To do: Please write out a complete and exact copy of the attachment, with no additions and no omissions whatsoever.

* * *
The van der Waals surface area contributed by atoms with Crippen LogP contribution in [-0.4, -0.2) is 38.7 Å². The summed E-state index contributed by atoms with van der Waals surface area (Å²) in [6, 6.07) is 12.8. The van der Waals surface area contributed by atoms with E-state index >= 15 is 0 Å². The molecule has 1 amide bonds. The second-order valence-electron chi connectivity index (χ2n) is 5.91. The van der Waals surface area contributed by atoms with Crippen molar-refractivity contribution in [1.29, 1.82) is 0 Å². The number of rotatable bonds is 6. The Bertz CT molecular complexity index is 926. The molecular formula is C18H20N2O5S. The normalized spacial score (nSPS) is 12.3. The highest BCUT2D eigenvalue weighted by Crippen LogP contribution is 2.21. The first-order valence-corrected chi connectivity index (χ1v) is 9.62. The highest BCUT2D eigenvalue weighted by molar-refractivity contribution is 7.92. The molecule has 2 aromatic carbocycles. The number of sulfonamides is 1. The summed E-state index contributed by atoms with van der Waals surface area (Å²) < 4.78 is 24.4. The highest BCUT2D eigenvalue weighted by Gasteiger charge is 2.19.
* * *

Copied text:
The van der Waals surface area contributed by atoms with Crippen LogP contribution in [-0.4, -0.2) is 38.7 Å². The summed E-state index contributed by atoms with van der Waals surface area (Å²) in [6, 6.07) is 12.8. The van der Waals surface area contributed by atoms with E-state index >= 15 is 0 Å². The molecule has 1 amide bonds. The second-order valence-electron chi connectivity index (χ2n) is 5.91. The van der Waals surface area contributed by atoms with Crippen molar-refractivity contribution in [1.29, 1.82) is 0 Å². The number of rotatable bonds is 6. The Bertz CT molecular complexity index is 926. The molecular formula is C18H20N2O5S. The normalized spacial score (nSPS) is 12.3. The highest BCUT2D eigenvalue weighted by Crippen LogP contribution is 2.21. The first-order valence-corrected chi connectivity index (χ1v) is 9.62. The highest BCUT2D eigenvalue weighted by molar-refractivity contribution is 7.92. The molecule has 2 aromatic carbocycles. The number of sulfonamides is 1. The summed E-state index contributed by atoms with van der Waals surface area (Å²) < 4.78 is 24.4. The highest BCUT2D eigenvalue weighted by Gasteiger charge is 2.19.